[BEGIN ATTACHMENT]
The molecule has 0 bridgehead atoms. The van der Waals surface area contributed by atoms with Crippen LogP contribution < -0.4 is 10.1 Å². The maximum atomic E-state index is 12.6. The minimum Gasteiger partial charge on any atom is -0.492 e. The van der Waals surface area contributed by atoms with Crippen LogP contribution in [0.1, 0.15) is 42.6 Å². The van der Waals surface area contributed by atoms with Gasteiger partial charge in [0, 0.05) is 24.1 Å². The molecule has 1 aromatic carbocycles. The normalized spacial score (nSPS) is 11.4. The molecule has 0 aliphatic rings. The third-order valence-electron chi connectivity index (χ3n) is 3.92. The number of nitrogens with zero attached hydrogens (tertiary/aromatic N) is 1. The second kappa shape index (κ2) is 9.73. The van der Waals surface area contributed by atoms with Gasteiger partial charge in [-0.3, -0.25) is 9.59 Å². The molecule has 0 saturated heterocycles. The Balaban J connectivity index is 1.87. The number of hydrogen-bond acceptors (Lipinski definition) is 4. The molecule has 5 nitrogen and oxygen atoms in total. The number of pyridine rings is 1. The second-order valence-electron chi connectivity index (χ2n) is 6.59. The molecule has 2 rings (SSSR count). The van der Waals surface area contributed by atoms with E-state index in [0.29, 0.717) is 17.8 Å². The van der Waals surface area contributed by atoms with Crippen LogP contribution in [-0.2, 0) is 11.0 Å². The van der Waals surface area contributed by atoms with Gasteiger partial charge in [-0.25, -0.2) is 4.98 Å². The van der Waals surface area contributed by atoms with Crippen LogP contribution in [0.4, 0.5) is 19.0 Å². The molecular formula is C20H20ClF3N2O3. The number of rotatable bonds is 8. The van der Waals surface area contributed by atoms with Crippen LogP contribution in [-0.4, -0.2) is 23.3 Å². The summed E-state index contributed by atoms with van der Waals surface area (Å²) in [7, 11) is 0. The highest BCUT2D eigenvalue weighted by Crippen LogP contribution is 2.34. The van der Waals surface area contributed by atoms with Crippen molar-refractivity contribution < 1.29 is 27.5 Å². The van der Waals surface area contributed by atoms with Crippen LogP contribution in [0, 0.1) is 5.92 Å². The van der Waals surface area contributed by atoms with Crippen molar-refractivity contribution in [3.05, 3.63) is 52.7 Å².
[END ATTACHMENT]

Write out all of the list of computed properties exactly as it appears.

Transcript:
The molecule has 0 bridgehead atoms. The van der Waals surface area contributed by atoms with Crippen LogP contribution < -0.4 is 10.1 Å². The maximum atomic E-state index is 12.6. The minimum Gasteiger partial charge on any atom is -0.492 e. The van der Waals surface area contributed by atoms with Crippen LogP contribution in [0.1, 0.15) is 42.6 Å². The van der Waals surface area contributed by atoms with Gasteiger partial charge in [0, 0.05) is 24.1 Å². The molecule has 1 aromatic carbocycles. The normalized spacial score (nSPS) is 11.4. The molecule has 0 aliphatic rings. The third-order valence-electron chi connectivity index (χ3n) is 3.92. The number of nitrogens with zero attached hydrogens (tertiary/aromatic N) is 1. The second kappa shape index (κ2) is 9.73. The van der Waals surface area contributed by atoms with Gasteiger partial charge in [-0.3, -0.25) is 9.59 Å². The molecule has 0 saturated heterocycles. The Balaban J connectivity index is 1.87. The number of hydrogen-bond acceptors (Lipinski definition) is 4. The molecule has 5 nitrogen and oxygen atoms in total. The number of pyridine rings is 1. The second-order valence-electron chi connectivity index (χ2n) is 6.59. The molecule has 2 rings (SSSR count). The van der Waals surface area contributed by atoms with E-state index in [0.29, 0.717) is 17.8 Å². The van der Waals surface area contributed by atoms with Crippen LogP contribution in [-0.2, 0) is 11.0 Å². The van der Waals surface area contributed by atoms with Gasteiger partial charge in [-0.25, -0.2) is 4.98 Å². The van der Waals surface area contributed by atoms with Crippen LogP contribution in [0.4, 0.5) is 19.0 Å². The molecular formula is C20H20ClF3N2O3. The number of rotatable bonds is 8. The van der Waals surface area contributed by atoms with Crippen LogP contribution in [-0.4, -0.2) is 23.3 Å². The summed E-state index contributed by atoms with van der Waals surface area (Å²) in [7, 11) is 0. The highest BCUT2D eigenvalue weighted by Crippen LogP contribution is 2.34. The van der Waals surface area contributed by atoms with Crippen molar-refractivity contribution < 1.29 is 27.5 Å². The van der Waals surface area contributed by atoms with Crippen LogP contribution in [0, 0.1) is 5.92 Å². The van der Waals surface area contributed by atoms with Crippen molar-refractivity contribution in [3.05, 3.63) is 52.7 Å².